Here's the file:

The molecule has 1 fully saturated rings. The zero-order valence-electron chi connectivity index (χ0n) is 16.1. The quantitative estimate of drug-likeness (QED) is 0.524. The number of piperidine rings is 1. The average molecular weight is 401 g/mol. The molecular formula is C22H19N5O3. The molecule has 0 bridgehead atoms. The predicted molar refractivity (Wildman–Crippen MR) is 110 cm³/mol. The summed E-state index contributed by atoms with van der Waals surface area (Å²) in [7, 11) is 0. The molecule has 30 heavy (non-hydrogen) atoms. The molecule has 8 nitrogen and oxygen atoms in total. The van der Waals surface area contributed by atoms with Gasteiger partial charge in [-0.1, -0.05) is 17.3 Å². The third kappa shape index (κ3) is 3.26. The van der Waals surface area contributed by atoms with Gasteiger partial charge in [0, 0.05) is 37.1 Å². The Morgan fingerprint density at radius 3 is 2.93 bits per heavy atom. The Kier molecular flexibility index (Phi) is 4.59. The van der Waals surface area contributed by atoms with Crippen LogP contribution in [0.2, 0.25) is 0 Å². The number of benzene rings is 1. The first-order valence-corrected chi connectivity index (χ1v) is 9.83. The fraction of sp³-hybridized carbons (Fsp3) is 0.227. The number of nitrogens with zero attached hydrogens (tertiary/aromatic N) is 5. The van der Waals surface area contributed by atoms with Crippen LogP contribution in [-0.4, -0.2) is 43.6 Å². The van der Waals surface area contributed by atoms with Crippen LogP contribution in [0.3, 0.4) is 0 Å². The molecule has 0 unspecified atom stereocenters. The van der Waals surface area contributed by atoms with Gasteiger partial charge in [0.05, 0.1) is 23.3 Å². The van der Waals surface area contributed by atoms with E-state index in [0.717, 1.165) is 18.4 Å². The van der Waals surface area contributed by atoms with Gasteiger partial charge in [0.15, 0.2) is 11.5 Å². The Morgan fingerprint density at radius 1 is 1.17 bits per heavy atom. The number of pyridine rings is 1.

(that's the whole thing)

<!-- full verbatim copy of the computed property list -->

The molecule has 1 fully saturated rings. The zero-order valence-electron chi connectivity index (χ0n) is 16.1. The quantitative estimate of drug-likeness (QED) is 0.524. The number of piperidine rings is 1. The average molecular weight is 401 g/mol. The molecular formula is C22H19N5O3. The molecule has 0 bridgehead atoms. The predicted molar refractivity (Wildman–Crippen MR) is 110 cm³/mol. The summed E-state index contributed by atoms with van der Waals surface area (Å²) in [7, 11) is 0. The molecule has 30 heavy (non-hydrogen) atoms. The molecule has 8 nitrogen and oxygen atoms in total. The van der Waals surface area contributed by atoms with Gasteiger partial charge in [-0.1, -0.05) is 17.3 Å². The third kappa shape index (κ3) is 3.26. The van der Waals surface area contributed by atoms with Gasteiger partial charge in [0, 0.05) is 37.1 Å². The Morgan fingerprint density at radius 3 is 2.93 bits per heavy atom. The Kier molecular flexibility index (Phi) is 4.59. The van der Waals surface area contributed by atoms with Crippen LogP contribution in [0.2, 0.25) is 0 Å². The number of benzene rings is 1. The first-order valence-corrected chi connectivity index (χ1v) is 9.83. The fraction of sp³-hybridized carbons (Fsp3) is 0.227. The number of nitrogens with zero attached hydrogens (tertiary/aromatic N) is 5. The van der Waals surface area contributed by atoms with Crippen LogP contribution in [-0.4, -0.2) is 43.6 Å². The van der Waals surface area contributed by atoms with Crippen LogP contribution in [0.3, 0.4) is 0 Å². The molecule has 0 unspecified atom stereocenters. The van der Waals surface area contributed by atoms with Gasteiger partial charge in [0.05, 0.1) is 23.3 Å². The van der Waals surface area contributed by atoms with E-state index in [0.717, 1.165) is 18.4 Å². The van der Waals surface area contributed by atoms with Gasteiger partial charge in [0.15, 0.2) is 11.5 Å². The Morgan fingerprint density at radius 1 is 1.17 bits per heavy atom. The number of pyridine rings is 1.